Plaintiffs to Receive Registry Data on DePuy ASR Failures, Subject to Limits

In the federal litigation over recalled DePuy ASR hip replacements, Plaintiffs will have access to certain data from a British joint registry, which may provide additional information on DePuy ASR failure rates and when the manufacturer should have realized there were problems with the implant design.

According to an order (PDF) issued July 23, U.S. District Judge David A. Katz granted a request filed by plaintiffs to obtain access to certain data from the United Kingdom’s National Joint Registry (NJR), which is in the possession of DePuy. However, certain protective measures have been put in place to prevent the re-disclosure of the information.

The National Joint Registry was established by the United Kingdom Department of Health and Welsh Assembly Government of the United Kingdom in 2002, for public health purposes. The data is designed to track individuals in the United Kingdom who receive a hip replacement, knee replacement or ankle joint replacement, in an effort to better define, improve and maintain the care of individuals in that country.

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Although the data collected in connection to those surgeries is protected under United Kingdom laws and the NJR’s arrangements with the individuals and entities who provide the data, the NJR has permitted DePuy to produce such data subject to certain protective measures.

Judge Katz has ordered that any disclosure of NJR data made as part of the federal DePuy ASR litigation will be subject to a previously agreed Protective Order of Confidentiality, which prevents the disclosure of the data. In addition, upon any settlement or other resolution of the litigation, the data is to be returned and all copies of the materials will be destroyed.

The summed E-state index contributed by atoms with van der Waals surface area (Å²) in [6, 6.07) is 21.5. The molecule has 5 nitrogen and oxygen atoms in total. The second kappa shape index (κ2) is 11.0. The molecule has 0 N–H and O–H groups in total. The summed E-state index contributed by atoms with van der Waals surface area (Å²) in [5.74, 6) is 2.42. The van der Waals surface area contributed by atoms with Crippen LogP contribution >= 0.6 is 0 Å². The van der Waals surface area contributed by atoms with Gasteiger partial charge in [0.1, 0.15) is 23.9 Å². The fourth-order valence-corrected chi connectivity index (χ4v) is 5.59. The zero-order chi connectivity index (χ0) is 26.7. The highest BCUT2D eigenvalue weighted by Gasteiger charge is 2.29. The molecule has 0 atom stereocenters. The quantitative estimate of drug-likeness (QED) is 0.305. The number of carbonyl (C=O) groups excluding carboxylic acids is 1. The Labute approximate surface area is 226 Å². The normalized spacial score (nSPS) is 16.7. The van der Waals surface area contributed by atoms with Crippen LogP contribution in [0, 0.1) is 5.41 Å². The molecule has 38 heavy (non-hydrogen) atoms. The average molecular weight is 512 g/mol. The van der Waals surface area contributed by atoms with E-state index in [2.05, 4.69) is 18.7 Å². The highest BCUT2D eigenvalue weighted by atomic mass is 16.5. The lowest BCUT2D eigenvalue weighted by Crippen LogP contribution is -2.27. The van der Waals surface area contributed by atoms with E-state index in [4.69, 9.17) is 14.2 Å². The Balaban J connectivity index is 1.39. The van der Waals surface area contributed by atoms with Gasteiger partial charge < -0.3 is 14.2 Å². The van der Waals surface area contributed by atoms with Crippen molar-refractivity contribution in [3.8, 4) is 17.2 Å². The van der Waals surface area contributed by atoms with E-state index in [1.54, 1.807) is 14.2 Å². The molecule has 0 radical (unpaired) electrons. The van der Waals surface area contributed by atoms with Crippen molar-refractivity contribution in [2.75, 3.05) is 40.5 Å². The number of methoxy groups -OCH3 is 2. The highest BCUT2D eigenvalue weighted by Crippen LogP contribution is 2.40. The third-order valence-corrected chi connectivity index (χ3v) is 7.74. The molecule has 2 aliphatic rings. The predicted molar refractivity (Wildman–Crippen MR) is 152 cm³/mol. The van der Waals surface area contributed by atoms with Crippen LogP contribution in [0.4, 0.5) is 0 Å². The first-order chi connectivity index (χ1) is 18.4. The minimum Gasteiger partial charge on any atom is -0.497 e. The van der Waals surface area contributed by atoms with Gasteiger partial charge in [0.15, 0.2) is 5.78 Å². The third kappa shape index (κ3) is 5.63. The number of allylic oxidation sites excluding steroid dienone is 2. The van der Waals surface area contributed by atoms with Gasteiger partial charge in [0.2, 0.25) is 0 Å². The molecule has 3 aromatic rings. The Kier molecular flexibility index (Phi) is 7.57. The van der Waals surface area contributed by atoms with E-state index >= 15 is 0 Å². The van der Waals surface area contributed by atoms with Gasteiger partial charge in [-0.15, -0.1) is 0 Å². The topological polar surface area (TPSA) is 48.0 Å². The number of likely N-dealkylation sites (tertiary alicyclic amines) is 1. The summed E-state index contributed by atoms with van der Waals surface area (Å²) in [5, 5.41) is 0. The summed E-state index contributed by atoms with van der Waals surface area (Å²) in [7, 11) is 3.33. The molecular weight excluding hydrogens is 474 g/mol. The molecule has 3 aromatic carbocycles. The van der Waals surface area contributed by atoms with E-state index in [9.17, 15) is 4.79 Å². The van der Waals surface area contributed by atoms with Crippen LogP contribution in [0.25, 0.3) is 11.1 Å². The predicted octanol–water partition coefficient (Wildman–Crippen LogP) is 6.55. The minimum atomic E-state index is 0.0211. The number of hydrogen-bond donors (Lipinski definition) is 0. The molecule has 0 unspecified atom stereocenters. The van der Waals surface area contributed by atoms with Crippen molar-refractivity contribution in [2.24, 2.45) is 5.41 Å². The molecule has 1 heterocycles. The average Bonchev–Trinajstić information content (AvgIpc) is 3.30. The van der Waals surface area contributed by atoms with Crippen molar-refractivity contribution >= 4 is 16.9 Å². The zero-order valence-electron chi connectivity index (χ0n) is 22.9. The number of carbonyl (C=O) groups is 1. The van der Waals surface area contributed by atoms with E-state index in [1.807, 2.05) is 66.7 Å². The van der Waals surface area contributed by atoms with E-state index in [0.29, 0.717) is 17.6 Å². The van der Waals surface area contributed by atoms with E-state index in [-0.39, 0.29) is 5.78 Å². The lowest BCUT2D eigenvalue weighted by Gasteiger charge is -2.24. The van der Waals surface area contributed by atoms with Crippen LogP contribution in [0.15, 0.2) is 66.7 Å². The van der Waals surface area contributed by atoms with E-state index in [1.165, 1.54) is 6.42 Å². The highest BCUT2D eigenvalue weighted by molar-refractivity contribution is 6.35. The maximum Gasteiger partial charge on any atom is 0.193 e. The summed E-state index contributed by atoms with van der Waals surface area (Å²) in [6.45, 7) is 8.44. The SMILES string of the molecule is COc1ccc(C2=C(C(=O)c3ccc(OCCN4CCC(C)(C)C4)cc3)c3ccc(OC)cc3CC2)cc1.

Registry Data May Provide Important Information on Failure Rates

Information gathered as part of registry systems has proven important in identifying potentially defective artificial joint replacement devices in recent years. Unfortunately, such a registry was not formed in the United States until October 2010.

In August 2010, a DePuy ASR recall was issued as a result of the data gathered through the U.K. National Joint Registry, which detected a higher-then-expected failure rate among individuals who received the implant.

Data from the registry suggested that approximately 12% of individuals who received the DePuy ASR Hip Resurfacing System and 13% of individuals who received the DePuy ASR XL Acetabular System required revision surgery within five years. However, subsequent estimates from the data have suggested that 29% of patients who received the DePuy metal-on-metal hip reported failure within six years.

By the time DePuy recalled ASR hips, more than 90,000 of the components had been sold worldwide, including about 40,000 in the United States. The manufacturer now faces claims that they knew or should have known about the problems with the DePuy ASR hip and issued the recall earlier.

DePuy ASR Lawsuits Filed Throughout United States

More than 6,000 people in the United States have filed a product liability lawsuit after experiencing problems with a DePuy ASR implant. All federal complaints have been consolidated for pretrial proceedings before Judge Katz in the U.S. District Court for the Northern District of Ohio, as part of an MDL, or multidistrict litigation.

According to allegations raised in the lawsuits, the DePuy ASR was defectively designed, featuring a a metal-on-metal configuration that causes microscopic shavings of metal to be released into the body as the metal parts rub against each other. This can cause a condition known as metallosis, which may lead to loosening or failure of the hip replacement.

Similar problems have been reported with other metal-on-metal hip replacement systems that have not been recalled, including the DePuy Pinnacle hip, Biomet M2A-Magnum hip and Wright Conserve hip.

Last month, an FDA advisory committee recommended that recpients get anĀ  annual blood test to check for metal blood poisoning if the implant was bothering them, and to get an X-ray of the device annually even if it is not currently causing them a problem.


  • scottSeptember 17, 2012 at 1:14 am

    i have a biomet magnummom hip implant and i have had severe pain for abut a year and a half what is biomet going to do to fix it

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